Edith Wharton, Madame de Treymes

Edith Wharton, Madame de Treymes. VMC 1984

 Madame de Treymes is in fact the third of three novellas or long short stories in this handsome VMC edition that I found in a second-hand bookshop recently. There’s a strong theme connecting all four stories: a difficult moral choice that a character makes that can – and does – change not only their own life, but those of others they’re connected with.

Wharton Mme de Treymes cover

The cover shows a detail of a typically lovely ‘Portrait’ by James Tissot

In The Touchstone (1900) a hard-up, not very bright young man needs to find cash quickly if he’s to be able to marry the woman he loves. The only asset he has will require him to sully the reputation of a famous woman novelist who once loved him. Can he sell his soul, by publishing this famous woman’s most intimate letters to him, in order to achieve his romantic dream? And if he does, how does he salve his conscience and explain his guilty caddishness to his new, now enriched, wife?

A similar dilemma faces the young woman protagonist of Sanctuary (1903). She’s unthinkingly content with the prospect of marriage to her wealthy fiancé – a man who’s inherited his family wealth after the untimely death of his profligate elder brother. She’s forced to start taking life seriously and to snap out of her trance of unreflecting complacency when he tells her how his brother besmirched the family honour and they covered it (and hushed it) up. Should she break off the engagement – her first instinct – or take on this morally compromised man and ensure that any child of theirs has her more ethically sound guidance? And if that child grows up in the morally flawed image of his father, how should she deal with him?

The title story, Madame de Treymes (1907) has a very Henry James ambience. A wealthy, somewhat innocent American, John Durham, is in Paris and wants to marry the woman he’s long been in love with since they were friends years ago back home, but he’d lost her when she married a (stereotypically decadent) French aristocrat. She’s now almost free again: her errant husband’s affairs became too obvious and she’s obtained a legal separation. It’s apparent that she regrets this degrading episode in her life, and reciprocates her former friend’s feelings.

But there’s a problem: her aristocratic in-laws are dead against divorce; it’s against their religion (they’re Catholic) and, more importantly, their centuries-old class traditions. If she wants to marry her American she’ll have to give up her eight-year-old son to his corrupt father. Their only hope is for Durham to solicit the aid of the only one of her husband’s relatives who’s ever shown sympathy and affection for her: the Mme de Treymes of the story’s title.

She’s very much in the mould of some of HJ’s more nefariously complicated, morally compromised European women aristocrats in abrasive contact with ingenuous Americans. She seems to offer friendship and a way out of the dilemma, but then changes tack and manipulatively poses an even more horrible dilemma for Durham.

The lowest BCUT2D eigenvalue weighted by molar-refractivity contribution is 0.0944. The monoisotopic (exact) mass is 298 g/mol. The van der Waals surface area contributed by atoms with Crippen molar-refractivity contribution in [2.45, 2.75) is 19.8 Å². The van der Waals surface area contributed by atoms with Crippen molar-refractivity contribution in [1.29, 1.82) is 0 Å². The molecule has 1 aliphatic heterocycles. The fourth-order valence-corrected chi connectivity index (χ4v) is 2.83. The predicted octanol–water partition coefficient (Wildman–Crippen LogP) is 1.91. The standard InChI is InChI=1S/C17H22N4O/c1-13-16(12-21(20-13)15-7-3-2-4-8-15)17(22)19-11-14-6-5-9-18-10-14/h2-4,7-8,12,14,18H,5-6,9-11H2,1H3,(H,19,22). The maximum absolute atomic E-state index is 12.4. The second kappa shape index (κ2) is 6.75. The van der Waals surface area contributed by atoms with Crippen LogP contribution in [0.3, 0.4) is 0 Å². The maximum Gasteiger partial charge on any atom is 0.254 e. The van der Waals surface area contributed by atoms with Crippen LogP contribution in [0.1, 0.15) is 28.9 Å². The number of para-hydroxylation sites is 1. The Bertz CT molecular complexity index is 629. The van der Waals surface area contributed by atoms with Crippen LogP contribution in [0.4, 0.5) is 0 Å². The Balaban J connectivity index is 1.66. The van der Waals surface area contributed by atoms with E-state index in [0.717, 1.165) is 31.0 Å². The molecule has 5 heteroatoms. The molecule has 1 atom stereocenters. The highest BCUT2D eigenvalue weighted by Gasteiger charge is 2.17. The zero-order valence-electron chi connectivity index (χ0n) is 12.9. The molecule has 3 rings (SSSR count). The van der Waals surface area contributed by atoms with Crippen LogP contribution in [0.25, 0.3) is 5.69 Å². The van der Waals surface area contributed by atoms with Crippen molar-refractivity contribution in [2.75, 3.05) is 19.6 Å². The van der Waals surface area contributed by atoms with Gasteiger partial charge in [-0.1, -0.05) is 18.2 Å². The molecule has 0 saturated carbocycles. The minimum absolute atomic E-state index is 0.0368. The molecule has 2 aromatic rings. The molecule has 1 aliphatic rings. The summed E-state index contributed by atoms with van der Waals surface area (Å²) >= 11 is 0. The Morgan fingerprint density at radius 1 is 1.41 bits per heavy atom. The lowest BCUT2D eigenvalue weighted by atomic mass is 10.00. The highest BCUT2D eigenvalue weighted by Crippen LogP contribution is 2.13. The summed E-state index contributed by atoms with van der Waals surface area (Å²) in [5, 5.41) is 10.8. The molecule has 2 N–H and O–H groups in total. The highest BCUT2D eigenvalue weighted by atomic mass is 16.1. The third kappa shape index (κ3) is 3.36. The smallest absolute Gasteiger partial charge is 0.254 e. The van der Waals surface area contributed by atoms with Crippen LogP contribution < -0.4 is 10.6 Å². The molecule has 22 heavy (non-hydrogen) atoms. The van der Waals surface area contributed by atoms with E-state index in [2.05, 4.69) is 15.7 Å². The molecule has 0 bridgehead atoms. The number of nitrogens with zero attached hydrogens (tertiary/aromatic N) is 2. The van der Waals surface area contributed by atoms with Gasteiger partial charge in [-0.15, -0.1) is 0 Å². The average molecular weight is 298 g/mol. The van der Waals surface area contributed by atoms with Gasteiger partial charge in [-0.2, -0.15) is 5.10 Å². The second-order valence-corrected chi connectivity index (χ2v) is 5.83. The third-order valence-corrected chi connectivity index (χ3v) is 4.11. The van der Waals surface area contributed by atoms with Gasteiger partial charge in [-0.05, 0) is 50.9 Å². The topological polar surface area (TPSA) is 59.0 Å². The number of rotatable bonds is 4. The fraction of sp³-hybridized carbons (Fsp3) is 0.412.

Bunner Sisters (published 1916, written 1896) is different from the other three stories in that it deals with the straitened lives of two women who barely scratch out a living in a shabby part of New York, running a tiny shop that sells tawdry items they’ve made themselves. They live in a tiny room behind the shop. Life is passing them by.

Then a chance encounter brings a man into their lives. Ann Eliza, the older, more staid sister, bought a clock from him as a gift for her sister, and he seems as lonely as the two sisters. They establish a kind of friendship. Self-centred Evelina, the younger, more superficially attractive sister, seems to be the object of his growing affection. Things don’t turn out so neatly, though. This man isn’t all that he seems. Self-sacrifice doesn’t necessarily bring the rewards expected.

As in the other stories, heart-breaking moral dilemmas beset these two helpless, inexperienced women, clinging on to their meagre livelihood by their fingernails, desperate for love and hopelessly vulnerable.

There’s a certain formulaic structure to the stories, and some stock situations and characters (self-sacrifice; moral dilemmas), which perhaps my brief outlines above have indicated. Edith Wharton is always a deeply satisfying author, however, and even with less exalted fiction like this there are rich rewards for the reader.

Here’s an example, chosen at random, of the archly satirical narrative voice that’s so adept at skewering hypocrisy and pomposity. In The Touchstone we’re told about the woman novelist who’d loved the protagonist (Glennard), who went on to betray her by publishing her letters to him.

When they met she had just published her first novel, and Glennard, who afterward had an ambitious man’s impatience of distinguished women, was young enough to be dazzled by the semi-publicity it gave her. It was the kind of book that makes elderly ladies lower their voices and call each other “my dear” when they furtively discuss it…

I found the final story, about the two sisters, the most affecting and original, the most deeply felt.